ChooseRenewables.com, Site Specific Energy Analysis

Hypothetical Installation

Here’s a little shout out for a brand spanking new website called ChooseRenewables.com.  I like the website because it empowers individuals with facts necessary to live in a more sustainable way.  Included below are images of my experiment with CR, but this is all specific to MY HOME ADDRESS.  Every location is different, so feel free to plug in your address and see what it provides.

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By |September 20th, 2007|Conservation, Energy Efficiency, Gadgets, Solar, Wind|0 Comments

Seattle Off-Grid Concept Combines Chickens, Crops + Sustainable Living (S2)

Center for Urban Agriculture

In the heart of Seattle, the design professionals at Mithun see a farm rising vertically into the sky.  Although it may never be built, the Center for Urban Agriculture (CUA) won “Best of Show” in the Cascadia Region Green Building Council’s Living Building Challenge.  Vertically constructed on a .72 acre site, the off-grid building is designed to be completely energy and water sufficient and will include 318 affordable apartments (studio – 2 bedroom).  And on top of that, there will be greenhouses, rooftop gardens, a chicken farm, and fields for growing vegetables and grains. 

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Net Metering, Minimum Floor Areas, Kendall House, Green Banks + Natural Landscaping (WIR)

Week in Review

Nascent Home Tech Aims to Slash Energy Hogs

House Off Switch GreenSwitch

When I was growing up, if there was an errant light or something on, my dad would take my brothers and sisters into the room and say something like, "kids, this light isn’t going to turn itself off and it isn’t free to keep on either."  Needless to say, I learned to turn things off at a young age.  To make this process easier, two pieces of technology aim to eliminate the need to micro-manage electronics in your home. 

There’s the GreenSwitch and the House-Off Switch.  The premise of each is that there’s a singular switch that turns off all non-essential electronic items that have been set up to the switch.  The designer of the House-Off Switch (pictured top left) is Jack Godfrey Wood, who is based in London (and I’m not sure whether his concept is being marketed at this point).  The GreenSwitch (pictured top right) is the real deal and is supported by our favorite green expert, Ed Begley Jr.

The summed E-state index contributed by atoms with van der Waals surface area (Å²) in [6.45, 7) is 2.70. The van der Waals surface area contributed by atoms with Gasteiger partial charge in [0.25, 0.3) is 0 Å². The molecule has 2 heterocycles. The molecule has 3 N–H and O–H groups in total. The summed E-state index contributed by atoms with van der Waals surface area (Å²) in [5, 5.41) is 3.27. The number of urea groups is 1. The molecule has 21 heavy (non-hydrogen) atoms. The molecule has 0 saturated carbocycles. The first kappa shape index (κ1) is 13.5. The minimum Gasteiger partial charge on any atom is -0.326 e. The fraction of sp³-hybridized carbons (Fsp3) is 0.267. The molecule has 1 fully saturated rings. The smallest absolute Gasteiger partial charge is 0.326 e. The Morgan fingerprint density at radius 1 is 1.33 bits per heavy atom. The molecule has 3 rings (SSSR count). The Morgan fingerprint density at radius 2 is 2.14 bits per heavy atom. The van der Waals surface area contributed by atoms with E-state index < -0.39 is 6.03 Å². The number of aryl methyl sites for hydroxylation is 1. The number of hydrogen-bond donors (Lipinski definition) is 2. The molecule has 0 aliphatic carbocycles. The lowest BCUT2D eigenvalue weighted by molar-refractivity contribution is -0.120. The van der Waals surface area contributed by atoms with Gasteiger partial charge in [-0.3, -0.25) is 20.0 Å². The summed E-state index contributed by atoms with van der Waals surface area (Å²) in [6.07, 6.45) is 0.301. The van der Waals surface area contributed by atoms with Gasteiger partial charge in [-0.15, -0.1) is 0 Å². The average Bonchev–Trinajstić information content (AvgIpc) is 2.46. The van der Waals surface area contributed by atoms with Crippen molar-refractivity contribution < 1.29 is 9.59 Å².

Here’s how the GreenSwitch works.  The central switch controls all the slave components that have been set up and home installation takes about an hour.  There are 4 simple pieces you may use: (1) master switch, (2) thermostat control, (3) slave wall switches, and (4) outlets.  You decide what you have a tendency to leave on or which areas are vampires and install the proper piece at that position.  The relay between the master and slave is wireless, microchip-controlled radio frequency (RF) based communication, so there’s no getting in the attic with wires, etc.  And as a side note, according to the Department of Energy, 10-15% of the what you pay for on your energy bill is from stand-by or phantom power, so to the extent that you can trim that down, you’re saving money.  Basic Kit MSRPs for $1125.00. 

By |September 11th, 2007|Conservation, Energy Efficiency, Gadgets, Materials|0 Comments

Shaming Building Owners into Using Less Energy

Haringey Interactive Heat Loss Map

A quick, but interesting, little tidbit of information … in Haringey, a city in the UK, the city council hired a company to use a military-style plane outfitted with a thermal imaging to take pictures of every structure in the area.  They took the heat loss information from the pictures and created a color-coded map identifying the various levels of heat loss for each building.  As you can see from the image shot above, the dark red homes are really losing some heat.  By visiting the Haringey Interactive Heat Loss Map, you can scroll over each gray dot and get the address of that particular energy loser.  I’m not sure if the data has led to any improvements (there’s definitely a concern over privacy here in the U.S.), but it’s probably led to some interesting discussions: "Excuse me neighbor, did you know you’re a red house?  Well, I’m a blue house and I think I can help…"  Via CD + TechDirt

By |September 9th, 2007|Conservation, Energy Efficiency, Gadgets, News|0 Comments

[Video] XtremeHomes, Future of Green Housing

Cnet

CNET and Michael Kanellos went on the scene at XtremeHomes‘ factory to walk through the process of building a modern home.  The video is just over 3 minutes long and talks about the efficiencies and environmental benefits of factory-built homes.  Towards the end, there’s a small portion with Michelle Kaufmann demonstrating the NanaWall; she’s having the mkLotus built right now at XtremeHomes’ factory and the home will be unveiled at West Coast Green.